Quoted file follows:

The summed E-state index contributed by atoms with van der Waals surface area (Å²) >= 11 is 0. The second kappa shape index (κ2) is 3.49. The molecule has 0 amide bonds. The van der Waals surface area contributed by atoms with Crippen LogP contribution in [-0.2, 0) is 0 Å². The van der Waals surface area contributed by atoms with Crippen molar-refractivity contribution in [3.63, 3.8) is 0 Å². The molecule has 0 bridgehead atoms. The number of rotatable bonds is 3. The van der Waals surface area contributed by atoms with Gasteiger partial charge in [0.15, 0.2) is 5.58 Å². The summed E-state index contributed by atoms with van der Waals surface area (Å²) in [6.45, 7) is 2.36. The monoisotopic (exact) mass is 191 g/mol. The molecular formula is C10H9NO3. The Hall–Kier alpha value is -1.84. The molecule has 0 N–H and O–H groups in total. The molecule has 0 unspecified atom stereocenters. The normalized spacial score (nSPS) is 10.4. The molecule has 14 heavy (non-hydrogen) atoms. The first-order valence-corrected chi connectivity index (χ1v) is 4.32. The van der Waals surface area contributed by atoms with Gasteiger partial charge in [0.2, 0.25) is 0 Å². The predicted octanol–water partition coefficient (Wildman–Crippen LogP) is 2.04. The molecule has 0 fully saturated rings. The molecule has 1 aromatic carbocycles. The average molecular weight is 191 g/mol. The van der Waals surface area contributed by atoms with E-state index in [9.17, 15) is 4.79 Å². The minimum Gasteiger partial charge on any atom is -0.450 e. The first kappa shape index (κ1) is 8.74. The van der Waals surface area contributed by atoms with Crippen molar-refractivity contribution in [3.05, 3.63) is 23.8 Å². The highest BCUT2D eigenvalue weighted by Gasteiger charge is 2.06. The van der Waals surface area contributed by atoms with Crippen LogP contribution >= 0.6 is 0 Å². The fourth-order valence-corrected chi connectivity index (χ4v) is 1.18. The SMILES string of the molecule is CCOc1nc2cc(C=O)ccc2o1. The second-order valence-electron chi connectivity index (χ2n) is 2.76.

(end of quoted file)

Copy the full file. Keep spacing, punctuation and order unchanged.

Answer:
The summed E-state index contributed by atoms with van der Waals surface area (Å²) >= 11 is 0. The second kappa shape index (κ2) is 3.49. The molecule has 0 amide bonds. The van der Waals surface area contributed by atoms with Crippen LogP contribution in [-0.2, 0) is 0 Å². The van der Waals surface area contributed by atoms with Crippen molar-refractivity contribution in [3.63, 3.8) is 0 Å². The molecule has 0 bridgehead atoms. The number of rotatable bonds is 3. The van der Waals surface area contributed by atoms with Gasteiger partial charge in [0.15, 0.2) is 5.58 Å². The summed E-state index contributed by atoms with van der Waals surface area (Å²) in [6.45, 7) is 2.36. The monoisotopic (exact) mass is 191 g/mol. The molecular formula is C10H9NO3. The Hall–Kier alpha value is -1.84. The molecule has 0 N–H and O–H groups in total. The molecule has 0 unspecified atom stereocenters. The normalized spacial score (nSPS) is 10.4. The molecule has 14 heavy (non-hydrogen) atoms. The first-order valence-corrected chi connectivity index (χ1v) is 4.32. The van der Waals surface area contributed by atoms with Gasteiger partial charge in [0.2, 0.25) is 0 Å². The predicted octanol–water partition coefficient (Wildman–Crippen LogP) is 2.04. The molecule has 0 fully saturated rings. The molecule has 1 aromatic carbocycles. The average molecular weight is 191 g/mol. The van der Waals surface area contributed by atoms with E-state index in [9.17, 15) is 4.79 Å². The minimum Gasteiger partial charge on any atom is -0.450 e. The first kappa shape index (κ1) is 8.74. The van der Waals surface area contributed by atoms with Crippen molar-refractivity contribution in [3.05, 3.63) is 23.8 Å². The highest BCUT2D eigenvalue weighted by Gasteiger charge is 2.06. The van der Waals surface area contributed by atoms with Crippen LogP contribution >= 0.6 is 0 Å². The fourth-order valence-corrected chi connectivity index (χ4v) is 1.18. The SMILES string of the molecule is CCOc1nc2cc(C=O)ccc2o1. The second-order valence-electron chi connectivity index (χ2n) is 2.76.